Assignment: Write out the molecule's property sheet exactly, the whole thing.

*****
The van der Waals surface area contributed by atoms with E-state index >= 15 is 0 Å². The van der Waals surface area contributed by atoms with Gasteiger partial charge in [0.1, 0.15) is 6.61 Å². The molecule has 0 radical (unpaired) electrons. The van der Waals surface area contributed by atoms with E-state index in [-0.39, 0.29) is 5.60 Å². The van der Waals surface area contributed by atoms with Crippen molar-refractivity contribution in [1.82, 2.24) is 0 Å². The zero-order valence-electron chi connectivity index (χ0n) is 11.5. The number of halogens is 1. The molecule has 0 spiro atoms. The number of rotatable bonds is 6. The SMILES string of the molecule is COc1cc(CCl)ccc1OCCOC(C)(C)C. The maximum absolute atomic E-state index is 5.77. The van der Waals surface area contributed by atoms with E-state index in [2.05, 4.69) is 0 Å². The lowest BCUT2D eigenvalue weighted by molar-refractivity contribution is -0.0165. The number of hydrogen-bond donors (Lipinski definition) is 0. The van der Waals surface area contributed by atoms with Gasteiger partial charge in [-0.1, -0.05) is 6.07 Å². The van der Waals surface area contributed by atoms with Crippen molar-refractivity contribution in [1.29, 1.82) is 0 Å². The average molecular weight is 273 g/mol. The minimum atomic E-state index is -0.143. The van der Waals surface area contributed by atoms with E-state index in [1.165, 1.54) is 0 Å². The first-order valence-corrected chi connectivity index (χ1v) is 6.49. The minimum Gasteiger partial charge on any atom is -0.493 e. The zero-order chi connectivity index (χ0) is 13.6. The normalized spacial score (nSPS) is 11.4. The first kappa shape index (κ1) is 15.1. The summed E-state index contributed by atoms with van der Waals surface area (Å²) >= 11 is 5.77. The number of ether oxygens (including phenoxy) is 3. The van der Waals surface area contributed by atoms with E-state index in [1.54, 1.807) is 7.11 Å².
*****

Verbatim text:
The van der Waals surface area contributed by atoms with E-state index >= 15 is 0 Å². The van der Waals surface area contributed by atoms with Gasteiger partial charge in [0.1, 0.15) is 6.61 Å². The molecule has 0 radical (unpaired) electrons. The van der Waals surface area contributed by atoms with E-state index in [-0.39, 0.29) is 5.60 Å². The van der Waals surface area contributed by atoms with Crippen molar-refractivity contribution in [1.82, 2.24) is 0 Å². The zero-order valence-electron chi connectivity index (χ0n) is 11.5. The number of halogens is 1. The molecule has 0 spiro atoms. The number of rotatable bonds is 6. The SMILES string of the molecule is COc1cc(CCl)ccc1OCCOC(C)(C)C. The maximum absolute atomic E-state index is 5.77. The van der Waals surface area contributed by atoms with E-state index in [2.05, 4.69) is 0 Å². The lowest BCUT2D eigenvalue weighted by molar-refractivity contribution is -0.0165. The number of hydrogen-bond donors (Lipinski definition) is 0. The van der Waals surface area contributed by atoms with Gasteiger partial charge in [-0.1, -0.05) is 6.07 Å². The van der Waals surface area contributed by atoms with Crippen molar-refractivity contribution in [1.29, 1.82) is 0 Å². The average molecular weight is 273 g/mol. The minimum atomic E-state index is -0.143. The van der Waals surface area contributed by atoms with E-state index in [1.165, 1.54) is 0 Å². The first-order valence-corrected chi connectivity index (χ1v) is 6.49. The minimum Gasteiger partial charge on any atom is -0.493 e. The zero-order chi connectivity index (χ0) is 13.6. The normalized spacial score (nSPS) is 11.4. The first kappa shape index (κ1) is 15.1. The summed E-state index contributed by atoms with van der Waals surface area (Å²) >= 11 is 5.77. The number of ether oxygens (including phenoxy) is 3. The van der Waals surface area contributed by atoms with E-state index in [1.54, 1.807) is 7.11 Å².